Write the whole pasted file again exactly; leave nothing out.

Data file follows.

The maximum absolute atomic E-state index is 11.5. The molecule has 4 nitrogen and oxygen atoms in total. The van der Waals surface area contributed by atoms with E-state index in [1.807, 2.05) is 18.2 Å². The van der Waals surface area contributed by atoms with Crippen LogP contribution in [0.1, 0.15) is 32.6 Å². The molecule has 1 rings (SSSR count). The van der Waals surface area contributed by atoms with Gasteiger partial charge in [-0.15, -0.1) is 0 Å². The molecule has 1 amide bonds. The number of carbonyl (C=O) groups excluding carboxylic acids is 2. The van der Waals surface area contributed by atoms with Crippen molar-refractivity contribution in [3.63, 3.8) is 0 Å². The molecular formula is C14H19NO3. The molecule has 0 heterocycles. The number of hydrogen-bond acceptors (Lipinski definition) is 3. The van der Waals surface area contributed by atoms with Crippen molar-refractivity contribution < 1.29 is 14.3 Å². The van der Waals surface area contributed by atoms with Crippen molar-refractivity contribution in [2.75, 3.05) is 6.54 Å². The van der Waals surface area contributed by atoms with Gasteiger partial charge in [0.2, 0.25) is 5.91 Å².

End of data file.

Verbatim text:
The maximum absolute atomic E-state index is 11.5. The molecule has 4 nitrogen and oxygen atoms in total. The van der Waals surface area contributed by atoms with E-state index in [1.807, 2.05) is 18.2 Å². The van der Waals surface area contributed by atoms with Crippen LogP contribution in [0.1, 0.15) is 32.6 Å². The molecule has 1 rings (SSSR count). The van der Waals surface area contributed by atoms with Gasteiger partial charge in [-0.15, -0.1) is 0 Å². The molecule has 1 amide bonds. The number of carbonyl (C=O) groups excluding carboxylic acids is 2. The van der Waals surface area contributed by atoms with Crippen molar-refractivity contribution in [3.63, 3.8) is 0 Å². The molecular formula is C14H19NO3. The molecule has 0 heterocycles. The number of hydrogen-bond acceptors (Lipinski definition) is 3. The van der Waals surface area contributed by atoms with Crippen molar-refractivity contribution < 1.29 is 14.3 Å². The van der Waals surface area contributed by atoms with Crippen molar-refractivity contribution in [2.75, 3.05) is 6.54 Å². The van der Waals surface area contributed by atoms with Gasteiger partial charge in [0.2, 0.25) is 5.91 Å².